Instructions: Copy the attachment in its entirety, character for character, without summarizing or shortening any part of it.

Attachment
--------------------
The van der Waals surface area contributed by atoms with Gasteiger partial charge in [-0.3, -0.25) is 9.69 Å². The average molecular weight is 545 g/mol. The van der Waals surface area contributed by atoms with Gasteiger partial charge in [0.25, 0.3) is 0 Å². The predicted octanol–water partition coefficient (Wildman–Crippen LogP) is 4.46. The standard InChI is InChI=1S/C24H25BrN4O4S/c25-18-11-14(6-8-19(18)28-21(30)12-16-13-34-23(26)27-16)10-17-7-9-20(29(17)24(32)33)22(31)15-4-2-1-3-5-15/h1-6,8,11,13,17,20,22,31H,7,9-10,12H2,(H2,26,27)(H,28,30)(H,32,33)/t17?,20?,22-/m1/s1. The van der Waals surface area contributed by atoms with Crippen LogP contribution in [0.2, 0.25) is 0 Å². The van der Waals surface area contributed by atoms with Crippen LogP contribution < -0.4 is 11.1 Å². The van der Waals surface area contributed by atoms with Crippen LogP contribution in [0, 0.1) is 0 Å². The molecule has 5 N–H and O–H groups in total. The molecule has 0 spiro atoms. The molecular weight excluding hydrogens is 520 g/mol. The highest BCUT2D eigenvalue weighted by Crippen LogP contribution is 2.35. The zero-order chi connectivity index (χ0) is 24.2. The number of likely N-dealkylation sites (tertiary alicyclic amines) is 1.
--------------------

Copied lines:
The van der Waals surface area contributed by atoms with Gasteiger partial charge in [-0.3, -0.25) is 9.69 Å². The average molecular weight is 545 g/mol. The van der Waals surface area contributed by atoms with Gasteiger partial charge in [0.25, 0.3) is 0 Å². The predicted octanol–water partition coefficient (Wildman–Crippen LogP) is 4.46. The standard InChI is InChI=1S/C24H25BrN4O4S/c25-18-11-14(6-8-19(18)28-21(30)12-16-13-34-23(26)27-16)10-17-7-9-20(29(17)24(32)33)22(31)15-4-2-1-3-5-15/h1-6,8,11,13,17,20,22,31H,7,9-10,12H2,(H2,26,27)(H,28,30)(H,32,33)/t17?,20?,22-/m1/s1. The van der Waals surface area contributed by atoms with Crippen LogP contribution in [0.2, 0.25) is 0 Å². The van der Waals surface area contributed by atoms with Crippen LogP contribution < -0.4 is 11.1 Å². The van der Waals surface area contributed by atoms with Crippen LogP contribution in [0, 0.1) is 0 Å². The molecule has 5 N–H and O–H groups in total. The molecule has 0 spiro atoms. The molecular weight excluding hydrogens is 520 g/mol. The highest BCUT2D eigenvalue weighted by Crippen LogP contribution is 2.35. The zero-order chi connectivity index (χ0) is 24.2. The number of likely N-dealkylation sites (tertiary alicyclic amines) is 1.